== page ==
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Narrow Gauge Railroads of Oregon.

Common Carrier Railroads.

Dayton, Sheridan & Grand Ronde Railway.
36" Gauge. Organized in 1877 by farmers from Bellevue, Dallas, Perrydale, Sheridan, and Willamina to build a railroad that would serve their towns. The railroad constructed twenty miles of tracks on the Yamhill and South Yamhill rivers between Sheridan in the west and Dayton to the east before entering recievership. The line and it's debt was purchased by a group of Scottish capitalists to become part of the Oregonian Railway.
Dayton to Sheridan, Yamhill County. 1877 - 1879
Oregonian Railway.
36" Gauge. William Reid and a group of Scottish capitalists formed the Oregonian Railway Company Ltd. after purchasing the bankrupt Dayton, Sheridan & Grande Ronde railroad in 1879. Henry Villard of the Oregon Railway & Navigation Co. was granted a long-term lease to operate the line in 1881. In 1884 Villard left the OR&N and the company terminated the lease, forcing the Oregonian into receivership. The Southern Pacific Railroad gained control in 1890 and standard gauged the line by 1893.
Ray's Landing to Coburg. Polk, Yahmill and Washington Counties. 1879 - 1893
Oregon Portage Railway.
36" Gauge. Originally constructed as a broad gauge railway. It later became part of the Oregon Railway & Navigation Co. in 1880. In 1891 the line was reconstructed by the Oregon Portage Commissioners to meet the demand of riverboat traffic halted at Cascade during the construction of Cascade Locks. 36" gauge was selected to match the Army Corps of Engineers construction railroad.
Cascade Rapids, Hood River County. 1891 - 1896
Portland & Vancouver Railway.
36" Gauge. Incorporated by the Oregon Land & Investment Co. as a steam dummy line from East Portland to their ferry terminal on Hayden Island. The line became part of the Multnomah Street Railway in 1892 and converted to 42” gauge. In late 1892 the Multnomah Street Railway became part of Portland Consolidated Street Railways.
Portland, OR to Vancouver, WA. 1888 - 1893
Sumpter Valley Railway.
36" Gauge. Incorporated in 1890, the narrow gauge railway's initial purpose was to haul logs to a sawmill in South Baker City. By 1891, the line had reached McEwen, 22 miles west of Baker City, and the railroad began offering passenger and freight service. It reached Sumpter in 1896 and continued southwestward to Whitney, Tipton, Austin and Bates. By 1910, it arrived in Prairie City, a ranching and mining community along the John Day River in Grant County.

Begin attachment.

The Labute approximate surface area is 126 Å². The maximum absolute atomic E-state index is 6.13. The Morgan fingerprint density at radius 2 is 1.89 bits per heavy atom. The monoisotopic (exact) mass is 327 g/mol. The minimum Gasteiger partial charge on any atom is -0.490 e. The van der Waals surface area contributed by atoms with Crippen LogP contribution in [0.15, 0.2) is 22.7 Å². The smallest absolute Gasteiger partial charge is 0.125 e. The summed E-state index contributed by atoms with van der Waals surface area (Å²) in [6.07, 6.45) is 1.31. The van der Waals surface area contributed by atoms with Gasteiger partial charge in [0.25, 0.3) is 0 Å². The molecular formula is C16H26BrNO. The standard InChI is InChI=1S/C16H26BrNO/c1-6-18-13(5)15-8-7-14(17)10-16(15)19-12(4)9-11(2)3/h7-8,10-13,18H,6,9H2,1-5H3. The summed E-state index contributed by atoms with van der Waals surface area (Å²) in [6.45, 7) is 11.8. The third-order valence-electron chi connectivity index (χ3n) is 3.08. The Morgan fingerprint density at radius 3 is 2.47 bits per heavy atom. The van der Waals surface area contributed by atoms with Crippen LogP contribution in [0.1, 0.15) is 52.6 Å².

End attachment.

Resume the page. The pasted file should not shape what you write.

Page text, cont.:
Baker City to Prarie City, Baker, Grant Counties. 1890 - 1947

Logging Railroads.

Bridal Veil Lumber Company.
36" Gauge.
Bridal Veil, Multnomah County. 1889 - 1924 (NG)
Leland Lumber Company.
36" Gauge. Operated a mill and short railroad from Leland Station on the Southern Pacific to the mill. Addtional track ran further into the woods, to a maximum length of 1.5 miles. The mill ceased operation in 1926.
Leland, Josephine County. 1920 - 1926
Modoc Lumber Company.
36" Gauge. Established by J. O. Goldthwaith when he purchased a sawmill, built in 1916 by Wilbur Knapp, on the Williamson River, one mile north of Chiloquin OR. Reorganized around 1923 to become the Modoc Pine Lumber Co. After fire destroyed the mill in May 1925, the line was sold to Forest Lumber of Kansas City who rebuilt the mill and standard gauge operation.
Near Chiloquin, Klamath County. Narrow gauge 1918-1925 - Standard gauge 1923 to 1939.
Yeon & Pelton Company.
42" Gauge. Organized in 1901 from the assets of the Star Logging and Lumber Company. The Yeon and Pelton logged the rugged hills south and west of Rainier, Oregon. In 1906 the company became part of the Portland Lumber Company, and later the Noyes-Holland Logging Company. Operations ceased in 1919 when the timberland was depleted.
Rinearson Tract, Columbia County. 1897 - 1919

Industrial Railroads.

Oswego Iron Company / Oregon Iron and Steel Company.
36" Gauge. Built to service the Oswego furnace and connect the Prosser Iron Mine 2.6 miles distant. The financial panic of 1893 caused the price of pig iron to drop, making the company unprofitable. The furnace closed down in February 1894, the rail line to the mine was eventually taken up in 1910.
Oswego, Clackamas County. 1880 - 1910

Transit Lines.

Portland, Mt. Tabor & Eastern Railway Co.
42" Gauge. Built by local residents to extend service beyond the City Suburban Railway’s line to Mt. Tabor. The line operated briefly before the 1893 recession affected their passenger traffic. Their operating agreement with the City Suburban Ry was not renewed and the line was scrapped in 1894.
Mt. Tabor (69th & Belmont) to Russelville (110th & Morrison), Multnomah County. 1891 - 1894
Willamette Bridge Railway.
42" Gauge. Incorporated by the Willamette Iron Bridge Company to operate a horse drawn streetcar line across the Willamette River bridge. They also operated two steam dummy lines, the first from 5th street along Morrison St to the Mt Tabor Park. The company merged with the Transcontinental Street Railway in 1891, becoming the City & Suburban Railway.
Multnomah County. 1888 - 1891


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